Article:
A new report by Who Profits exposes: SodaStream misleads consumers by labeling settlement products as ‘Made in Israel’
February 27, 2011 § 2 Comments
The company, based in Mishor Edomim Industrial Park, an Israeli settlement in the West Bank, markets its devices and bottles under a ‘Made in Israel’ label. By doing so, SodaStream (also known as Soda Club), world leader of home beverage carbonating devices, misleads consumers in Europe and the United States.
SodaStream misleadingly markets its devices and bottles under the Made in Israel label while in fact these products were manufactured in the Mishor Edomim Industrial Park, an illegal settlement in the occupied West Bank.
The company has recently faced a ruling by the European Court of Justice, stating that goods produced in settlements should not be considered as made in Israel and enjoys the tax exempt of the EU-Israel Association Agreement.
The report was published by Who Profits from the Occupation, a research project of the Coalition of Women for Peace. The project investigates Israeli and international corporate involvement in the Israeli occupation.
Tamara Traubmann, co-author of the report:
The report shows that exploitation and deception are an inevitable part of commercial production in the occupied area. Settlement production benefits from low rent, special tax incentives, and lax enforcement of environmental and labor protection laws. In addition, it many times enjoys preferential trade agreements as if these were products manufactured in Israel.
Using SodaStream as a case study, the report discusses key issues in industrial production in the illegal West Bank settlements, including the identity of the manufacturers, employment conditions, land confiscation and trade in settlement products. The report shows how the success of SodaStream and other settlement companies is based, at least in part, on the structural advantages that production in Israeli settlements enjoys, such as tax incentives, lax enforcement of regulations, as well as additional governmental support.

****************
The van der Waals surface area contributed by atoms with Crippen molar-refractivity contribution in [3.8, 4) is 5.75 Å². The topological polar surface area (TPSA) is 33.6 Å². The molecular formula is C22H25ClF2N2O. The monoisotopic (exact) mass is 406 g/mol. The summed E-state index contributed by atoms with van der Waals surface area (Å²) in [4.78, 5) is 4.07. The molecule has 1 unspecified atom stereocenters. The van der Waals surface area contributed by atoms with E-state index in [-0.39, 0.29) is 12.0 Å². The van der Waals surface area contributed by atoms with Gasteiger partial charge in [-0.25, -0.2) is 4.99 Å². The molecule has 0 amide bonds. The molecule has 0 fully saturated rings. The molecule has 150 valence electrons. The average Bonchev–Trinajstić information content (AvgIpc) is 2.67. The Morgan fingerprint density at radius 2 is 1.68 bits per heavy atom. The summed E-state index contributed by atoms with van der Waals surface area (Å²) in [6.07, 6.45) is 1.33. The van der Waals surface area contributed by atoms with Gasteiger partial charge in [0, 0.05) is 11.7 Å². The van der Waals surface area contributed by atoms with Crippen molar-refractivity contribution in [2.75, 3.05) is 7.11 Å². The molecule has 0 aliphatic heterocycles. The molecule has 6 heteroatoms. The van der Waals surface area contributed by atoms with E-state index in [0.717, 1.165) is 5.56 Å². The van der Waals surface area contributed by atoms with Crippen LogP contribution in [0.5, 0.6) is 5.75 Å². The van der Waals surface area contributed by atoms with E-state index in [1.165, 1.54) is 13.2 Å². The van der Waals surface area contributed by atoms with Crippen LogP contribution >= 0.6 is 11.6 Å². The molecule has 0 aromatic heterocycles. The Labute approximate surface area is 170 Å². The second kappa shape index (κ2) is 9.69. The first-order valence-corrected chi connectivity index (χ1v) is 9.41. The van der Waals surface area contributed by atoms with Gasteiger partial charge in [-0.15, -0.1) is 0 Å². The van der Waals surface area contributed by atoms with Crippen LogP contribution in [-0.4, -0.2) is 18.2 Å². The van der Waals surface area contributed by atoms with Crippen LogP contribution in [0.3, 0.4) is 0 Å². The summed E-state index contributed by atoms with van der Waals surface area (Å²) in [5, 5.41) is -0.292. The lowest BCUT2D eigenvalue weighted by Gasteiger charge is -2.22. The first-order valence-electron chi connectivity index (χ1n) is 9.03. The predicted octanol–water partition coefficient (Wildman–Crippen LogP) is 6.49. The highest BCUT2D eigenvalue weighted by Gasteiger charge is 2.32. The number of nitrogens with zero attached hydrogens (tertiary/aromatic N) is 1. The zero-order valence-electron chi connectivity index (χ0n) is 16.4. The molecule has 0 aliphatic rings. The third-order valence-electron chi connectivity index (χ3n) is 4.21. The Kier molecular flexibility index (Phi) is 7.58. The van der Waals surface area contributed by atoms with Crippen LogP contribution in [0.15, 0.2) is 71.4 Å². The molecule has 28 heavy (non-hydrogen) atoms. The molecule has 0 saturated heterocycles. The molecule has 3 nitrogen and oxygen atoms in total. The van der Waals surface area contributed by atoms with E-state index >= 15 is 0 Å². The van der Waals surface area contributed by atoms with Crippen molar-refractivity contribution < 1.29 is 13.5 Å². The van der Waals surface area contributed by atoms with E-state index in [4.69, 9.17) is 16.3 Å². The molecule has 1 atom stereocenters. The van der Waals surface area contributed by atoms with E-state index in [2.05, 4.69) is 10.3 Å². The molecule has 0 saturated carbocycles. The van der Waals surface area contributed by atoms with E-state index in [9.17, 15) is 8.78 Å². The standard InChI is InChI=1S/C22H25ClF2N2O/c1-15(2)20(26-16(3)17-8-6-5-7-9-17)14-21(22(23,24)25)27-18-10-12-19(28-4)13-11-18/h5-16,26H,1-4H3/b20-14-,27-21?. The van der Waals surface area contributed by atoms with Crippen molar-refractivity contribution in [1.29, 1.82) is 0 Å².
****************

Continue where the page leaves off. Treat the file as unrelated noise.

The business of SodaStream is growing rapidly. Its products are sold in 39 countries and can be found in retail stores like Macy’s, Bed Bath and Beyond, Bloomingdale’s, Coop, Carrefour and Migros. On November 8, 2010, the company has gone public and its shares are traded on NASDAQ. The SodaStream devices are especially popular in Sweden; the company has recently announced that it has sold more than 1 million devices there.
The report provides an unprecedented insight into the internal considerations of a settlement producer, weighing consumer boycotts and possible negative publicity against the economic benefits of the location in a settlement. SodaStream admits that calls for boycott are indeed a “risk factor” and a cause for “rising political tensions and negative publicity”. However, the company declares that moving its factory out of the settlement would require the expenditure of resources and, more importantly, “limit certain of the tax benefits for which we are currently eligible.” These benefits stem from the fact that the Israeli government provides economic incentives, including tax deductions, for businesses operating in West Bank settlements.
The report can be found here: http://www.whoprofits.org/articlefiles/WhoProfits-ProductioninSettlements-SodaStream.pdf